February 1st, 2019
Must-read article: King County struggles to fund roads and bridges
Rethinking and ReframingThreat Analysis
Journalist Aaron Kunkler has written an excellent article for Reporter Newspapers that nicely summarizes King County’s rural roads funding crisis, a problem rooted partially in the implementation of several Tim Eyman initiatives just after the turn of the century.
Funding for roads and bridges in King County has been dwindling for years, and despite warnings as far back as 2014, money for capital investments in unincorporated areas is still set to run out within the next six years.
The scope of the problem has been well documented in various studies, including the 2017 annual bridges report released last August. The county owns or maintains 182 bridges that range in age from 10 to 100 years old, with the median age being 65 — or 15 years older than their typical useful lifespan.
Due to declining revenue between 2012 and 2018, no new standalone bridge replacements have occurred since 2014, and work is focused exclusively on daily safety and maintenance work, the report found. King County Local Services department public information officer Brent Champaco said when money for capital improvements runs out, other basic maintenance and operations services will be reduced to stay within budget.
The article goes on to talk about Republican King County Councilmember Kathy Lambert’s long running effort to draw attention to the crisis. Lambert represents the 3rd District, a mix of suburban and rural communities in northeast King County.
The 3rd includes a significant swath of rural King County, including the town of Skykomish, which is accessible only by travel through Snohomish County. The other predominantly rural King County Council district is the 9th, represented by Reagan Dunn.
Lambert has been on the Council for decades and has seen the impact that Tim Eyman’s destructive initiatives have had on her constituents, particularly these three measures, which Eyman got past voters early on his career:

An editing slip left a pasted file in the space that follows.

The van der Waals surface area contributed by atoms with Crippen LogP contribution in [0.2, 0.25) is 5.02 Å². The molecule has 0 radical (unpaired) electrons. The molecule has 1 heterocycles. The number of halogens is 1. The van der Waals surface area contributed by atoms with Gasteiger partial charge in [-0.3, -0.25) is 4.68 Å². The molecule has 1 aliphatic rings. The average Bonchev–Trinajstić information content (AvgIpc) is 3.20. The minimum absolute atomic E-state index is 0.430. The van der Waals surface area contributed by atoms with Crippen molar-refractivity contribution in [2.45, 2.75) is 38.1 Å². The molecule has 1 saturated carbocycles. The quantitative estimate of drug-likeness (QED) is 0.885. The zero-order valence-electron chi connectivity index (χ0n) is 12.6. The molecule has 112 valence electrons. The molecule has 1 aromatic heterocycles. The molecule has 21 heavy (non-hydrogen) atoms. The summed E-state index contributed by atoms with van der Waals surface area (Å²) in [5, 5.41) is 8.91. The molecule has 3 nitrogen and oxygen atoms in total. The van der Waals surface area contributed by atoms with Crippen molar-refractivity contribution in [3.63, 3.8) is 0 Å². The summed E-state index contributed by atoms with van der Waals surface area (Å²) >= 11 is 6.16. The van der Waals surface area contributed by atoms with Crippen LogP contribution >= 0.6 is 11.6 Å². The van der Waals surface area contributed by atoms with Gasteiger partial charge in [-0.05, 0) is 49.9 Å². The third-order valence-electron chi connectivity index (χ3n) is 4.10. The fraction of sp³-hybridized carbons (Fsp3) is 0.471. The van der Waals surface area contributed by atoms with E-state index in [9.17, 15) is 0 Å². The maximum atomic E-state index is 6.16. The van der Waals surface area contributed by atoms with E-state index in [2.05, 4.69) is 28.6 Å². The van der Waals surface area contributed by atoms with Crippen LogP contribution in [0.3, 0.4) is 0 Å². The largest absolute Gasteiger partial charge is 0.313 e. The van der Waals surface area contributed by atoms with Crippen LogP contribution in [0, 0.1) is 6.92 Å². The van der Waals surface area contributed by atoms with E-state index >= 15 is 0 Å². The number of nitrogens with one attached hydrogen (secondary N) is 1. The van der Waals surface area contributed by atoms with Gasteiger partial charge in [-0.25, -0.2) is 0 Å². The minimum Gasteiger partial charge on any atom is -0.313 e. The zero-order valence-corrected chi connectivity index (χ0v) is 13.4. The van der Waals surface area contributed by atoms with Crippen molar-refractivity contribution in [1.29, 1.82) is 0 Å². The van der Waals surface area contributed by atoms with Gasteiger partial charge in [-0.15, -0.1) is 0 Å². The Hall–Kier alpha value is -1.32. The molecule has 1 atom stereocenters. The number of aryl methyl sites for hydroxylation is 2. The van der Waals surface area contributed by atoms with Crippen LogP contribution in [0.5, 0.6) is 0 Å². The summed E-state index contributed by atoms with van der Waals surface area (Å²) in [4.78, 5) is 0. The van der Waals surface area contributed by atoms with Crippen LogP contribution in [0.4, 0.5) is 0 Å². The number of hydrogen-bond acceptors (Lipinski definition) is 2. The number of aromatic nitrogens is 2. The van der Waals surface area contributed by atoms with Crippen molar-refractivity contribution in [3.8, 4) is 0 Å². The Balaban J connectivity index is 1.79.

- Initiative 695 (passed in 1999, struck down in 2000, and reinstated that same year): Gutted the statewide motor vehicle excise tax
- Initiative 747 (passed in 2001, implemented that same year, struck down in 2007, then almost immediately reinstated): Artificially caps property taxes
- Initiative 776 (passed in 2002, partially upheld in 2003): Repealed the local motor vehicle excise tax collected by King, Snohomish, Pierce, and Douglas counties
Implementation of all three of these initiatives significantly reduced funding for essential public services in Washington State, including rural roads.
I-695 repealed an estimated $1.1 billion in the 1999-2001 biennium and $1.7 billion in the 2001-03 biennium. Before the motor vehicle excise tax was gutted, 24% of the revenue it was generating was going to local governments like King County, 29% was going to local transit agencies, and 47% was going to state-level transportation needs, according to the Office of Financial Management’s I-695 Fiscal Impact Statement.
When I-747 came along a short while later, it began a long and tortuous cycle of death by a thousand cuts that continues to this day. Cities and counties are still hurting from the combined one-two punch of I-695 and I-747 more than a decade and a half later.
Four counties, including King County, were dealt a third punch in 2002 with Tim Eyman’s I-776, which eliminated the local motor vehicle excise tax.